I know I feel less than perfect when I’ve overdone the social media thing. If I’ve had a lazy Sunday and spent far too long trawling through Instagram, then the following day I don’t feel my normal self. And I know where it comes from - a very subconscious comparing of myself to the glorious life those that I follow seem to be leading.

So, to reduce that horrible sinking feeling I get, I’ve established myself a bit of a social media regime. I’m not saying I follow it religiously, but if I manage it for a run of a few days, then I feel great and I can carry on with my week in a good humour.

This is what I do:

  • Apart from the vital ones (the ones where family members contact me), I’ve turned off the notifications on my social media platforms. That way, I don’t get tempted to go in and see what’s going on far too many times each day.

  • I’ve limited myself to go into my social media platforms twice a day. The first one is lunchtime (not first thing, because it’s very easy to get stuck down a rabbit hole and before you know it, you’ve wasted a whole hour scrolling). The second is at the end of my working day. I used to be worried that if someone had contacted me on social media and I didn't respond straight away, then I’d upset them. I now realise that a reply within a few hours, if not overnight, won’t offend anybody. And if they are offended, are they worth keeping in contact with?

  • The best quote I ever heard about social media is, Don’t compare your blooper reel to their showreel”. This means that on social media, you only see the very best (and possibly highly filtered) aspect of their life and you’re comparing it to your life, warts and all. Remember that when you start to experience that sinking feeling :)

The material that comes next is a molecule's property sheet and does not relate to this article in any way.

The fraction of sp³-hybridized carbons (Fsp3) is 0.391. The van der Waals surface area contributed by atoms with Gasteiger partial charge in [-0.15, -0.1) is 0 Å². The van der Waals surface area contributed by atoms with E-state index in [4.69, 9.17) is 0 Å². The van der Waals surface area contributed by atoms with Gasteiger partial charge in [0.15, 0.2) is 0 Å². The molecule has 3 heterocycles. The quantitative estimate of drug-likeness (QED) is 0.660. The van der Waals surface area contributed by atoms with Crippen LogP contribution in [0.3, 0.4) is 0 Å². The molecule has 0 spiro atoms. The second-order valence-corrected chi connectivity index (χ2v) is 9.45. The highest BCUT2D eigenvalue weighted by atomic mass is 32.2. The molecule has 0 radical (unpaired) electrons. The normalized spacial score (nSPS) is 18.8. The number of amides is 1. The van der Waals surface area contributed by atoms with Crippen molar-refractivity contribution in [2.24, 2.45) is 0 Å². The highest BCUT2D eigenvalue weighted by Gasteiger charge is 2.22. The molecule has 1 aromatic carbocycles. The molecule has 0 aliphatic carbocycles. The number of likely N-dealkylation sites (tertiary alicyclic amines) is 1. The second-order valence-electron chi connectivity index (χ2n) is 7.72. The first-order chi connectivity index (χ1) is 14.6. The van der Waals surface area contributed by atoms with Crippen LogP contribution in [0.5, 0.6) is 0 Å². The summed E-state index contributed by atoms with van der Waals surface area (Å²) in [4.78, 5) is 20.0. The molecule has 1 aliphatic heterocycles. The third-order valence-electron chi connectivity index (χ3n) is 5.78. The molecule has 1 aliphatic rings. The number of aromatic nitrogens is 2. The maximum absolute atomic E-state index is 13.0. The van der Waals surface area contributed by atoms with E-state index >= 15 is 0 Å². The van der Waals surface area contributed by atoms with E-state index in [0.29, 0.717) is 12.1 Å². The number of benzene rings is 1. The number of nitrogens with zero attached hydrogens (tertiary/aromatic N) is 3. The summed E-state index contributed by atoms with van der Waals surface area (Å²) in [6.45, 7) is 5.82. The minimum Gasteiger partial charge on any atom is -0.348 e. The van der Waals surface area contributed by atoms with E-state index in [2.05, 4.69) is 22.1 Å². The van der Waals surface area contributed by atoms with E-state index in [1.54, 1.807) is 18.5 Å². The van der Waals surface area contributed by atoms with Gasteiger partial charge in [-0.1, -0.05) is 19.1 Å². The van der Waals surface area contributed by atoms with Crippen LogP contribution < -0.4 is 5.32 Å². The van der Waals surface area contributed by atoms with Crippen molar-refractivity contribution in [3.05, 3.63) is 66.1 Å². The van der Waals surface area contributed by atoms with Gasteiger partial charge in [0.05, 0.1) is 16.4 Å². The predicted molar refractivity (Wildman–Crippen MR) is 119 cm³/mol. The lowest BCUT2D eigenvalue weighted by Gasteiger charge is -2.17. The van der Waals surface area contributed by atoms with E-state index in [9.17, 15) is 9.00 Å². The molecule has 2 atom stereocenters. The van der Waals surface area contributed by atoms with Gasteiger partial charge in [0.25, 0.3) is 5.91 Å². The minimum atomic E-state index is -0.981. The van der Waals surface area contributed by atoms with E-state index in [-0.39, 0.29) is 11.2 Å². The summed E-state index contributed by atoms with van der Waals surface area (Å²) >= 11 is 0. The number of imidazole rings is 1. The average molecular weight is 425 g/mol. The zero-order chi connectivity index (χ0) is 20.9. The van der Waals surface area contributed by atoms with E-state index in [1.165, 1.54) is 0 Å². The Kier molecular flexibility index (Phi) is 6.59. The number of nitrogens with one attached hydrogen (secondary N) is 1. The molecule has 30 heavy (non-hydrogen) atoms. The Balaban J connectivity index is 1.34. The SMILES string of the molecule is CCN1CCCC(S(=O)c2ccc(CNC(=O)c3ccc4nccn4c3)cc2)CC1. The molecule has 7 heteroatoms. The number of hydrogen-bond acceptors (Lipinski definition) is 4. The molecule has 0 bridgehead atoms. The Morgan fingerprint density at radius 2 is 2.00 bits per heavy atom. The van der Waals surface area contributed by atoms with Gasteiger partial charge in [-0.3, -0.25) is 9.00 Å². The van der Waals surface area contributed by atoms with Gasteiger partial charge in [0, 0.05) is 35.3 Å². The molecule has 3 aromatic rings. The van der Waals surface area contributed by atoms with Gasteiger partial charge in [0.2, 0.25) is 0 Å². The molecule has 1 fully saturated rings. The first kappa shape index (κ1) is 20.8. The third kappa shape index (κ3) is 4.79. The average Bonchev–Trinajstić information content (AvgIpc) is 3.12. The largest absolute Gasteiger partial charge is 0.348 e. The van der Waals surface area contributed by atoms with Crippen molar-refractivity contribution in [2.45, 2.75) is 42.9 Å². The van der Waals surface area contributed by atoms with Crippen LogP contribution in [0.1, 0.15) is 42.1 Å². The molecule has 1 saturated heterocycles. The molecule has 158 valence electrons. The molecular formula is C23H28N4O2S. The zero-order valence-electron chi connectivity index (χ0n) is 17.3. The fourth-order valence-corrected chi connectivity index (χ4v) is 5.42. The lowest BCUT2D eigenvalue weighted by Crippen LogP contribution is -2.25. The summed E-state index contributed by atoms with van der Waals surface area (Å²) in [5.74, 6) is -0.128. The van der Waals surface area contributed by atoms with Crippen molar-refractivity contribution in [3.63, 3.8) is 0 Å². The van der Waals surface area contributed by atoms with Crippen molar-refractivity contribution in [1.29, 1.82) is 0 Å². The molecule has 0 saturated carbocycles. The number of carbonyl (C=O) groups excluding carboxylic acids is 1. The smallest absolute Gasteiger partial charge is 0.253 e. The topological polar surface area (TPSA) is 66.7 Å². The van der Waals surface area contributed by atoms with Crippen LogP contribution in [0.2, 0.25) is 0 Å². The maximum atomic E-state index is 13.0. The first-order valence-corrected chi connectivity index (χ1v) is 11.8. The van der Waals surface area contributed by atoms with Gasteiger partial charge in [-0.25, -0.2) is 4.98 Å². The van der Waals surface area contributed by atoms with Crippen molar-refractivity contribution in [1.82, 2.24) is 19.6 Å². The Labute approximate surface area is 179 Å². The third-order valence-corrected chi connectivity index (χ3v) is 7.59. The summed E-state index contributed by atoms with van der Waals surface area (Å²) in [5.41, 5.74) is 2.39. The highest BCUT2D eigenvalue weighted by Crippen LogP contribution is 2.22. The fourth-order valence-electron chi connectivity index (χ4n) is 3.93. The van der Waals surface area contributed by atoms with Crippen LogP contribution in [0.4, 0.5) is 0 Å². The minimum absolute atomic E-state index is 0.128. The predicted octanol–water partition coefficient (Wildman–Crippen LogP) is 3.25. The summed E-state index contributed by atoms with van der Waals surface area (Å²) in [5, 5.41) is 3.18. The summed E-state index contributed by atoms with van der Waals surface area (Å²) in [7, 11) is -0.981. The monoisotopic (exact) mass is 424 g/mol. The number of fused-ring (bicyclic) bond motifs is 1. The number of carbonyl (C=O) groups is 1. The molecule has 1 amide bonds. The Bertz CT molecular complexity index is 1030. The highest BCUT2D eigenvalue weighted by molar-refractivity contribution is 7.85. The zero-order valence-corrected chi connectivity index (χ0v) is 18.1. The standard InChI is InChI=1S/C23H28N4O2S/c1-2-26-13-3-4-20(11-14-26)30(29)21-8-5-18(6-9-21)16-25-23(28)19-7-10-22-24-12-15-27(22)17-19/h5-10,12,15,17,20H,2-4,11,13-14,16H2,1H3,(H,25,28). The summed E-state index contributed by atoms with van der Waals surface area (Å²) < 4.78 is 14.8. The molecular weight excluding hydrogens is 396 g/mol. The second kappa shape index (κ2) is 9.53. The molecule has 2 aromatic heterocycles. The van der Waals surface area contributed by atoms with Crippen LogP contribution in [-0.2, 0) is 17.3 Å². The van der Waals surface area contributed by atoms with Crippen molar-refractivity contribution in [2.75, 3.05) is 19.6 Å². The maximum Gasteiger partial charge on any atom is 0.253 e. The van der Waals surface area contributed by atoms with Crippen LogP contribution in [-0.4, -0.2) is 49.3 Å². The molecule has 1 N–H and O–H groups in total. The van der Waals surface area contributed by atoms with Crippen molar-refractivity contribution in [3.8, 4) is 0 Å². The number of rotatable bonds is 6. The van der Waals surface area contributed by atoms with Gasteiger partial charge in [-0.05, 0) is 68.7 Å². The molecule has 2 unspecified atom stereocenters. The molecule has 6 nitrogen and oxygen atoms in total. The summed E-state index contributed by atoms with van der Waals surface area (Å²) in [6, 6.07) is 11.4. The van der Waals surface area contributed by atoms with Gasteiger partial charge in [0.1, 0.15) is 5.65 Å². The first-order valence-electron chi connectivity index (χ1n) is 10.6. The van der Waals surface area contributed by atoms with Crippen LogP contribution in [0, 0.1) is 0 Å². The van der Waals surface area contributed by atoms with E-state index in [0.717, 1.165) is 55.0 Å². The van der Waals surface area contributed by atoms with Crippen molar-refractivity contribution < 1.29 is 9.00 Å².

So there you have it - my recipe for coping with social media at our age, and trying to limit the negative consequences it can have on our lives. As I stated in the first part of this article, social media is going nowhere fast and, in my humble opinion, it could replace some of the mainstream ways of communicating, such as phone calls & email etc. Retails brands are certainly moving that way. Have you ever tried to find the phone number of a brand to make an enquiry about an item? Nightmare!

So as we move into the brave new world order of e-communication, make it work your way, not the other way round :)


As I promised in the last newsletter, I’m including something positive in every issue from now on. Well, we all need a boost from time to time, don’t we? So, this time I’ve used a tip from Vanessa King I hope it resonates with you :)

Learning new things, such as creative skills, has been shown to increase happiness - it can give you a sense of purpose, lead to greater satisfaction and its a way of making new connections with others. Finding something new that interested us can be energising too. So step outside of your comfort zone and try something new - maybe a pottery class etc. Don’t put pressure on yourself to master it straight away. Try saying to yourself - “I can’t yet”. instead of “I can’t”.

VANESSA KING - Expert in the application of positive psychology.

So that’s a wrap for issue #14. I hope it included something that resonated with you. If it has, and you know someone for who else it might resonate, why not let them know by sharing the newsletter. You can do this here:

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All that remains to do from me, is to thank you as ever for continuing to subscribe to the newsletter.

Stay safe, well & strong

Till a fornight’s time

Una x